Results 1 to 3 of 3

Thread: Planet with a thin atmosphere and radical water cycle

  1. #1
    Join Date
    Mar 2019
    Posts
    4

    Planet with a thin atmosphere and radical water cycle

    Ok so I have a question.
    let us say a planet exists that is 50 percent Earths radius and 13 percent Earths mass.
    This planet is around 3 billion years old and has a magnetic field.
    The planet is in the habitable zone of its G8V type star and receives around 0.95 percent the sunlight Earth does.
    The atmosphere is 0.15 bar.
    The rotation rate is 36 hours.
    The tilt is 25 degrees
    The eccentricity is 0.05
    Could the planet in this state have liquid water or would the planet essentially have a steam atmosphere in the summer and be ice in the winter?
    I am thinking it would be an interesting scenario to think about.


    I put in details because I think every detail helps

  2. #2
    Join Date
    Mar 2007
    Location
    Falls Church, VA (near Washington, DC)
    Posts
    8,653
    Quote Originally Posted by ktevolved365123 View Post
    Ok so I have a question.
    let us say a planet exists that is 50 percent Earths radius and 13 percent Earths mass.
    This planet is around 3 billion years old and has a magnetic field.
    The planet is in the habitable zone of its G8V type star and receives around 0.95 percent the sunlight Earth does.
    The atmosphere is 0.15 bar.
    The rotation rate is 36 hours.
    The tilt is 25 degrees
    The eccentricity is 0.05
    Could the planet in this state have liquid water or would the planet essentially have a steam atmosphere in the summer and be ice in the winter?
    I am thinking it would be an interesting scenario to think about.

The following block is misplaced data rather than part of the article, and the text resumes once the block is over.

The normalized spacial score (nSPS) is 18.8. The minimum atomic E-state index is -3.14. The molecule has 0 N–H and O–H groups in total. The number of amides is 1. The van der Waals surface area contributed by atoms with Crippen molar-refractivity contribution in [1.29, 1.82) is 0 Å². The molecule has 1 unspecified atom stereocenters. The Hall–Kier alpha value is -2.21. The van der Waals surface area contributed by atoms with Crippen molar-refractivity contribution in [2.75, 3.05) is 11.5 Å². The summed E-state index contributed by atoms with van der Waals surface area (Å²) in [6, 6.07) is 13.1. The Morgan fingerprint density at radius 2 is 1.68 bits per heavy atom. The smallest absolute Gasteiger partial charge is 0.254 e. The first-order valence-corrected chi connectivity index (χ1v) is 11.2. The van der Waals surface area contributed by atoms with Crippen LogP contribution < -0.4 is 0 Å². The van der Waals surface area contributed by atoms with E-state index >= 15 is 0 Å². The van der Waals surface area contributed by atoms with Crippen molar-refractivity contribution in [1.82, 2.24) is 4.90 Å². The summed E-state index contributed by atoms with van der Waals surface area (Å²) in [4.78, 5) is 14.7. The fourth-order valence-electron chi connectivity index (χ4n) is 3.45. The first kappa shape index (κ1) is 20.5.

I put in details because I think every detail helps
    The water phase diagram a little under halfway down in this Wiki article is your friend.
    https://en.wikipedia.org/wiki/Triple_point
    At your hypothetical pressure of 0.15 bar, liquid water can exist between 0oC and about 50oC. You are describing something about the size of Mars with much higher atmospheric pressure. In such a thought exercise we can vary the atmospheric composition, and thus the amount of greenhouse effect, to set the temperature to this range. Planetary scientists have inferred that Mars once had such conditions, including surface water. Perhaps the magnetic field on your planet will protect it from atmospheric depletion from the solar wind.

  3. #3
    Join Date
    Feb 2009
    Posts
    2,206
    Quote Originally Posted by Hornblower View Post
    The water phase diagram a little under halfway down in this Wiki article is your friend.
    https://en.wikipedia.org/wiki/Triple_point
    At your hypothetical pressure of 0.15 bar, liquid water can exist between 0oC and about 50oC. You are describing something about the size of Mars with much higher atmospheric pressure. In such a thought exercise we can vary the atmospheric composition, and thus the amount of greenhouse effect, to set the temperature to this range. Planetary scientists have inferred that Mars once had such conditions, including surface water. Perhaps the magnetic field on your planet will protect it from atmospheric depletion from the solar wind.
    Or you are observing a young planet whose atmosphere has not yet been depleted - how long did rivers flow on Mars?
    Or the star, stated as G8, has less wind than G2 Sun.
    Or the planet is just slightly denser than Mars:
    Mars - 53 % Earth radius, 10,7 % Earth mass, 45 % Earth escape speed
    the planet - 50 % Earth radius, 13 % Earth mass, 51 % Earth escape speed
    and that makes the difference between rivers lasting 2 Gyr or 6 Gyr?

    What was young Mars like? The rivers were mapped, and found to be quite wide. But how much permanent gases was in Martian atmosphere when rivers flowed? How much ice?

Posting Permissions

  • You may not post new threads
  • You may not post replies
  • You may not post attachments
  • You may not edit your posts
  •